A new study found how vitamin D may help decrease pain in women suffering from type 2 diabetes and affected by depression.
Type 2 diabetes is associated with depression and pain, but few studies have looked at how pain may affect the treatment of depression in patients with type 2 diabetes and no studies have evaluated the role of vitamin D supplementation on this association.
Researchers in this study tested the efficacy of weekly vitamin D2 supplementation for six months on depression in women with type 2 diabetes. Depression significantly improved following supplementation.
In addition, 61 percent of patients reported shooting or burning pain in their legs and feet (neuropathic pain) and 74 percent reported numbness and tingling in their hands, fingers, and legs (sensory pain) at the beginning of the study. Researchers found a significant decrease in neuropathic and sensory pain at three and six months following vitamin D2 supplementation.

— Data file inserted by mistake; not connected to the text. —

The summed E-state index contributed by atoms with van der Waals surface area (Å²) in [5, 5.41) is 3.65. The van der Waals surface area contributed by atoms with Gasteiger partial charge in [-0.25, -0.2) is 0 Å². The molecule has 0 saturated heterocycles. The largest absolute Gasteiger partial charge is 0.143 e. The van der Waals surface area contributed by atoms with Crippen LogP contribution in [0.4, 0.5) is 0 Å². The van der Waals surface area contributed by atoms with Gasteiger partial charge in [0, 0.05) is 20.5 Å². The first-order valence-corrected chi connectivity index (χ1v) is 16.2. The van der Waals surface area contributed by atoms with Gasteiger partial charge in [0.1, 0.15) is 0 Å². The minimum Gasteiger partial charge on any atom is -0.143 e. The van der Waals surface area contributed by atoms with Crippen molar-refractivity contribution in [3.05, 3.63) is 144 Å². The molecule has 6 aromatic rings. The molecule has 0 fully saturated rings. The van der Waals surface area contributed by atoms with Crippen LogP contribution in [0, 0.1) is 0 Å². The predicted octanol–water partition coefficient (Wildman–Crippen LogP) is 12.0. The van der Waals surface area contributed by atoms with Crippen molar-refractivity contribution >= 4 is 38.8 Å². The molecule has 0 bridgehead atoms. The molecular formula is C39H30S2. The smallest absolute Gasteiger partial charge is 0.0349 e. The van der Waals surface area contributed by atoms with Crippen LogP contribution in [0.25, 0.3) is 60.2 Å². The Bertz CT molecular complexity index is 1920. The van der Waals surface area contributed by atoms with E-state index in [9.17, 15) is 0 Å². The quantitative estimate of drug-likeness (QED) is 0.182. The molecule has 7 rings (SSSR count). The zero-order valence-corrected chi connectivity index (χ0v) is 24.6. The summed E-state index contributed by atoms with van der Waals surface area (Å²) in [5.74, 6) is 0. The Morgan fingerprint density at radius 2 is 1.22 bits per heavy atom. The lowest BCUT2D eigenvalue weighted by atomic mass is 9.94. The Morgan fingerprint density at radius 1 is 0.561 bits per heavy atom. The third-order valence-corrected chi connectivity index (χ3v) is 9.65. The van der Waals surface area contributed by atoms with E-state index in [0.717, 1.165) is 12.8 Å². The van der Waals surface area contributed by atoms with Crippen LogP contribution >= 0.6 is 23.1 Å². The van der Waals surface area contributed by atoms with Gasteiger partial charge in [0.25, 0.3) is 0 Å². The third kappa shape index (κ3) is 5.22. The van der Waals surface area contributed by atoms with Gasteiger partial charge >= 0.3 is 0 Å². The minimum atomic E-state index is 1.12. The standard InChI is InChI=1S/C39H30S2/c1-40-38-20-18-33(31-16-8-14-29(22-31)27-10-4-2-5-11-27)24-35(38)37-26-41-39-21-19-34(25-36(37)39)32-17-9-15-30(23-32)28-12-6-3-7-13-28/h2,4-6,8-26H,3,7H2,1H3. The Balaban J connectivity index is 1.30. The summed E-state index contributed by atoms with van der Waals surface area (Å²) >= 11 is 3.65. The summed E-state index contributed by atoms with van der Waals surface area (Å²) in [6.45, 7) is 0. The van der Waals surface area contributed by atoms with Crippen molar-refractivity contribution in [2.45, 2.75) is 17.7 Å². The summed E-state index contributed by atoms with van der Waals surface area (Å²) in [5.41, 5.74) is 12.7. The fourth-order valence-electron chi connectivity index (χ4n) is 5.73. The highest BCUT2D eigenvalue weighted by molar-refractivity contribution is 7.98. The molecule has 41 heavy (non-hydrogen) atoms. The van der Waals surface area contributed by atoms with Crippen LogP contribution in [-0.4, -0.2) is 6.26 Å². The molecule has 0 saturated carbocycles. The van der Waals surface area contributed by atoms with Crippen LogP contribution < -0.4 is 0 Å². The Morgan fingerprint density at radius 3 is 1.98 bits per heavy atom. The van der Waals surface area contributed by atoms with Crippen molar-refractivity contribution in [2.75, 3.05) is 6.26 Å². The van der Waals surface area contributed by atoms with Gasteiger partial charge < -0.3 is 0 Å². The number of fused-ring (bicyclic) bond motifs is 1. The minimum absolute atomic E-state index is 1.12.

"Pain is a common and often serious problem for women with type 2 diabetes and depression," Todd Doyle, lead author and fellow, Department of Psychiatry and Behavioral Neurosciences, Loyola University Chicago Stritch School of Medicine, said. "While further research is needed, D2 supplementation is a promising treatment for both pain and depression in type 2 diabetes."
The study was presented at a research conference at Loyola's Health Sciences Campus.